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4 Plays One Top Money Manager Says Can Deliver Solid Gains In This Volatile Market

4 Plays One Top Money Manager Says Can Deliver Solid Gains In This Volatile Market

These 4 plays may be investors’ best best now.

There are four plays to get investors through this volatile market relatively unscathed, according to one top money manager.



Right now, Jeffrey Mills, chief investment officer at Bryn Mawr Trust, is focusing on rate sensitive market groups and one area beaten down by the trade war between the U.S. and China and global recession fears.

“Rates remain low. I think you get a bid in health care. I think you get a bid in utilities even though they’re expensive,” Mills told CNBC. “You still have investors going to tech for growth. And, it’s interesting the momentum there is not in the FANG names. It’s in the semis. It’s in the software.”

Mills also made a contrarian call on emerging markets, which have been severely hampered by the slowdown overseas.



“You have to be willing to withstand a little bit of volatility as it relates to EM – obviously, in the crosshairs of the trade war, for sure,” Mills said. “But if you have a long-term horizon, I do like valuations here. I think it’s a decent entry point.”

Last Friday, China announced a new set of tariffs on $75 billion in U.S. goods after U.S. President Donald Trump issued new tariffs on $300 billion worth of Chinese goods, including on clothing, shoes, and electronics.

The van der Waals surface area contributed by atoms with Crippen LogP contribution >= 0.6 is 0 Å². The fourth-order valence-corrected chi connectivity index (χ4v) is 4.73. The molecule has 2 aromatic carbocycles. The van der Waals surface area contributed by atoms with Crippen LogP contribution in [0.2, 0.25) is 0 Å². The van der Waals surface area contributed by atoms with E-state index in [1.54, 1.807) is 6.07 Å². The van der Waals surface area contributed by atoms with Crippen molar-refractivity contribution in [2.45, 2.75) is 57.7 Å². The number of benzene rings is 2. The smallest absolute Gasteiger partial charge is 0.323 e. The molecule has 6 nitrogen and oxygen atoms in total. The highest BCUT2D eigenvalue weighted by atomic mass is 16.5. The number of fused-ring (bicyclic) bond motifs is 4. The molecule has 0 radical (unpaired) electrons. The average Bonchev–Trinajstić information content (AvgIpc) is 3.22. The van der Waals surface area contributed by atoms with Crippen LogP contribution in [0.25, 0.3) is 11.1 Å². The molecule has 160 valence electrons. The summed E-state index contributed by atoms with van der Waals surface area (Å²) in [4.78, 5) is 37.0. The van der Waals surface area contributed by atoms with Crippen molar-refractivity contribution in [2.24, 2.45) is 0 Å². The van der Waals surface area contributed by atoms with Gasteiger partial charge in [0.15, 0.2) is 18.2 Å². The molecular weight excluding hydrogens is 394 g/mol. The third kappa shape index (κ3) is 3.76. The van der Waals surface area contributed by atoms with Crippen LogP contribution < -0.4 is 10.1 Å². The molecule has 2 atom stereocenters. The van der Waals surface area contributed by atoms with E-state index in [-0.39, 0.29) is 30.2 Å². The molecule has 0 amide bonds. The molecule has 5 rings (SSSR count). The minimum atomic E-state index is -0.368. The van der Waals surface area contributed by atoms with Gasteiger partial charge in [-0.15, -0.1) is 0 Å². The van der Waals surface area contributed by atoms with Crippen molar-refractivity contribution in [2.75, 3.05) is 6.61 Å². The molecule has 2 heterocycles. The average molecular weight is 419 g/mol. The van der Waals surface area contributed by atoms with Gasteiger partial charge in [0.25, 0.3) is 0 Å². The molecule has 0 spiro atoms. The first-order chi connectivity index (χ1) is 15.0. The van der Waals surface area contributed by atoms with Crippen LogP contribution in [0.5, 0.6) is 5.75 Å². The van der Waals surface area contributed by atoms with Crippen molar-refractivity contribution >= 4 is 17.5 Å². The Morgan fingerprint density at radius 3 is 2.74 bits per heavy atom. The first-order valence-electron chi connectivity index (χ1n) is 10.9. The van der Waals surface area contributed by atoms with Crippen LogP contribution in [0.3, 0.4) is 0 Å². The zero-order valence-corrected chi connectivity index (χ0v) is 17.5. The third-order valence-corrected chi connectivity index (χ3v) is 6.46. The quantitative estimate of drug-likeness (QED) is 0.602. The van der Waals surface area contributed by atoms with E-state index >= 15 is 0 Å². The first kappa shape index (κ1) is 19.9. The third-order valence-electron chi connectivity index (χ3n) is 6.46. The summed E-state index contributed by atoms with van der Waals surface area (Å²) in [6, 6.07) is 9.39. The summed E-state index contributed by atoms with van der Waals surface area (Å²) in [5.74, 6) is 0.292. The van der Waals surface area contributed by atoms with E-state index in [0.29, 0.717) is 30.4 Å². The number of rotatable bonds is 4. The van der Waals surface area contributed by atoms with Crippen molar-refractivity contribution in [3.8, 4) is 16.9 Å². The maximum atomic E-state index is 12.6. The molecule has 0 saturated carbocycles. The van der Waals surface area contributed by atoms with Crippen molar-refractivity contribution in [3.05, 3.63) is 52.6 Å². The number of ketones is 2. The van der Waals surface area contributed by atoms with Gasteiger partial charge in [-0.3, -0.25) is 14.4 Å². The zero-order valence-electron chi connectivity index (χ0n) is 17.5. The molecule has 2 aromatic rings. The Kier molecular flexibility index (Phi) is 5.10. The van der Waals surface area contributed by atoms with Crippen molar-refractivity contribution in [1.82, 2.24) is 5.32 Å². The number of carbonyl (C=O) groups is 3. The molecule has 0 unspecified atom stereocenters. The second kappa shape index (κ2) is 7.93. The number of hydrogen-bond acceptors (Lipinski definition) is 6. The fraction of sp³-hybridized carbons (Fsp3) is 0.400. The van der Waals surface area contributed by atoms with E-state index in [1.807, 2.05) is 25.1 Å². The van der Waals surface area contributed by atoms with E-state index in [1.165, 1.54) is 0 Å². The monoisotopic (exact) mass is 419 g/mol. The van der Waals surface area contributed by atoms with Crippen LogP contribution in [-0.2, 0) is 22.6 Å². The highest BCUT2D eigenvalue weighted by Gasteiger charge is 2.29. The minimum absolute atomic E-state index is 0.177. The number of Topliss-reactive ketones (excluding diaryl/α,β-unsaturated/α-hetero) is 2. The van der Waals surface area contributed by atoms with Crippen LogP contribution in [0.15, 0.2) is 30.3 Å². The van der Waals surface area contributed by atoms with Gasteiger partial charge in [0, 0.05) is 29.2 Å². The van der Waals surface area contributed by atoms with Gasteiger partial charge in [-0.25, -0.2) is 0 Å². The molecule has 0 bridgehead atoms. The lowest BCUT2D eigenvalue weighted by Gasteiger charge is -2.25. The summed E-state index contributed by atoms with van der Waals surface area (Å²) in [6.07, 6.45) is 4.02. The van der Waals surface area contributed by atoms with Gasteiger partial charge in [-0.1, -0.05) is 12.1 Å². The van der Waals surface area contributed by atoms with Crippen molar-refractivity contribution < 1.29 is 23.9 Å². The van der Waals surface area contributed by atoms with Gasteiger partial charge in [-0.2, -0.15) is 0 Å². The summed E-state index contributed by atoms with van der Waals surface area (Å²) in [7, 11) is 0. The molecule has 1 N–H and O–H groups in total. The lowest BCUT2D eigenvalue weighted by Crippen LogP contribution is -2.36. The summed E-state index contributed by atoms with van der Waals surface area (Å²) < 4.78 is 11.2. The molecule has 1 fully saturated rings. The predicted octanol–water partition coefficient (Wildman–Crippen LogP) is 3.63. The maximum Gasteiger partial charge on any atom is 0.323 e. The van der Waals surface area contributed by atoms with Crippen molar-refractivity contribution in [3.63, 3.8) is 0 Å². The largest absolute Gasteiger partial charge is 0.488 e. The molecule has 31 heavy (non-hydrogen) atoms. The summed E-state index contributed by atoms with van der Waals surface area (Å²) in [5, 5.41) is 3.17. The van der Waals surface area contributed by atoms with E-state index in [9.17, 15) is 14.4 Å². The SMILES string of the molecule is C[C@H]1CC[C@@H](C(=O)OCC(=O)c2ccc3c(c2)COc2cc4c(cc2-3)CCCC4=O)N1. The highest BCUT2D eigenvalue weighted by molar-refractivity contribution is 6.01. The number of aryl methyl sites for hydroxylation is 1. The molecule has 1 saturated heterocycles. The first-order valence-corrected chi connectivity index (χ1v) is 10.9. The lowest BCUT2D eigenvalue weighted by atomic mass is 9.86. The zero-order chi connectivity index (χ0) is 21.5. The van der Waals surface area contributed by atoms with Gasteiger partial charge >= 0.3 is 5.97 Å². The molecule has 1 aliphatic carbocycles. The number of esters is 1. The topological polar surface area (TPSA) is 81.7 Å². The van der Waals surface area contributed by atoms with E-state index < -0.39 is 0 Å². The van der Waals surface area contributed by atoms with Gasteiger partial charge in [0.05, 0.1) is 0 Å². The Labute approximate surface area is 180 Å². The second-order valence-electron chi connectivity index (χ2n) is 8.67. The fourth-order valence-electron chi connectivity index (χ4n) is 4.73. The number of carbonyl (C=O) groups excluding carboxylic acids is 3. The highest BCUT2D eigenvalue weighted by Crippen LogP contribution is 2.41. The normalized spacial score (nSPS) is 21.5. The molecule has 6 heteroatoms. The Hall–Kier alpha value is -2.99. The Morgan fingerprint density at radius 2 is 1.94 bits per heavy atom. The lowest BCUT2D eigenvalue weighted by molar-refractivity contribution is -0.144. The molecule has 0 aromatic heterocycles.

Trump then demanded over Twitter that U.S. companies “immediately start looking for an alternative to China,” which sent stocks falling sharply.



Mills suggested that President Trump’s tweets sabotaged what was then looking like a good day for stocks. He then reiterated that the current market backdrop is “incredibly complex,” and said that a “wait and see approach” may be the best option for many investors.

But Mills still believes the U.S. will ultimately avoid a recession and rebound, especially after Federal Reserve Chairman Jerome Powell’s speech last Friday in Jackson Hole where Powell said that the central bank would “act as appropriate to sustain the expansion.”

“Powell said exactly what he needed to say. He acknowledged the downside risks to growth,” Mills wrote in a note. “He certainly wasn’t going to guarantee additional rate cuts, but he demonstrated flexibility related to the direction of future policy.”


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